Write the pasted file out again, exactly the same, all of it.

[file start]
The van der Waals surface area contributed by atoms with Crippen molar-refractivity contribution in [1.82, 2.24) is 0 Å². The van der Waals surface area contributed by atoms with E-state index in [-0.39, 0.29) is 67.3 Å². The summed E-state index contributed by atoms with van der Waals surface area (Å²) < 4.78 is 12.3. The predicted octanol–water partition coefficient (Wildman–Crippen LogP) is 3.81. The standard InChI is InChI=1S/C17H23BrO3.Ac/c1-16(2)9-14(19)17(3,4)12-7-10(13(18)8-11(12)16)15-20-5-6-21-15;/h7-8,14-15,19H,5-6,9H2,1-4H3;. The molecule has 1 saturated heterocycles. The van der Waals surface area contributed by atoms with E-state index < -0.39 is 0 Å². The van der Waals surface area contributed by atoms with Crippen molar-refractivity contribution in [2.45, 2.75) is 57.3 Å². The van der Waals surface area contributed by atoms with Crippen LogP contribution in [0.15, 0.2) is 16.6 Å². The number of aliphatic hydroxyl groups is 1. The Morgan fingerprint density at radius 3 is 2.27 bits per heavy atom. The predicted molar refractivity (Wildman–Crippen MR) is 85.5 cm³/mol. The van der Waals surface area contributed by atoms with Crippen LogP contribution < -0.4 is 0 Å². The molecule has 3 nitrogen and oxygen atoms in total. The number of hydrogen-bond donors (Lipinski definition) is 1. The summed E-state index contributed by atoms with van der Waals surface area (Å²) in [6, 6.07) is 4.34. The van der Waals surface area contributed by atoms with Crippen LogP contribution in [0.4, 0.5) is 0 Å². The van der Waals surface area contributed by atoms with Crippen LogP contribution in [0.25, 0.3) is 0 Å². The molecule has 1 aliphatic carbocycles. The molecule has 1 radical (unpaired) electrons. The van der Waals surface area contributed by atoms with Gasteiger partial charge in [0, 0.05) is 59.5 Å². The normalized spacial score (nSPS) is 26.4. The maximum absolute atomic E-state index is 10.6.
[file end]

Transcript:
The van der Waals surface area contributed by atoms with Crippen molar-refractivity contribution in [1.82, 2.24) is 0 Å². The van der Waals surface area contributed by atoms with E-state index in [-0.39, 0.29) is 67.3 Å². The summed E-state index contributed by atoms with van der Waals surface area (Å²) < 4.78 is 12.3. The predicted octanol–water partition coefficient (Wildman–Crippen LogP) is 3.81. The standard InChI is InChI=1S/C17H23BrO3.Ac/c1-16(2)9-14(19)17(3,4)12-7-10(13(18)8-11(12)16)15-20-5-6-21-15;/h7-8,14-15,19H,5-6,9H2,1-4H3;. The molecule has 1 saturated heterocycles. The van der Waals surface area contributed by atoms with E-state index < -0.39 is 0 Å². The van der Waals surface area contributed by atoms with Crippen molar-refractivity contribution in [2.45, 2.75) is 57.3 Å². The van der Waals surface area contributed by atoms with Crippen LogP contribution in [0.15, 0.2) is 16.6 Å². The number of aliphatic hydroxyl groups is 1. The Morgan fingerprint density at radius 3 is 2.27 bits per heavy atom. The predicted molar refractivity (Wildman–Crippen MR) is 85.5 cm³/mol. The van der Waals surface area contributed by atoms with Crippen LogP contribution < -0.4 is 0 Å². The molecule has 3 nitrogen and oxygen atoms in total. The number of hydrogen-bond donors (Lipinski definition) is 1. The summed E-state index contributed by atoms with van der Waals surface area (Å²) in [6, 6.07) is 4.34. The van der Waals surface area contributed by atoms with Crippen LogP contribution in [0.4, 0.5) is 0 Å². The van der Waals surface area contributed by atoms with Crippen LogP contribution in [0.25, 0.3) is 0 Å². The molecule has 1 aliphatic carbocycles. The molecule has 1 radical (unpaired) electrons. The van der Waals surface area contributed by atoms with Gasteiger partial charge in [0, 0.05) is 59.5 Å². The normalized spacial score (nSPS) is 26.4. The maximum absolute atomic E-state index is 10.6.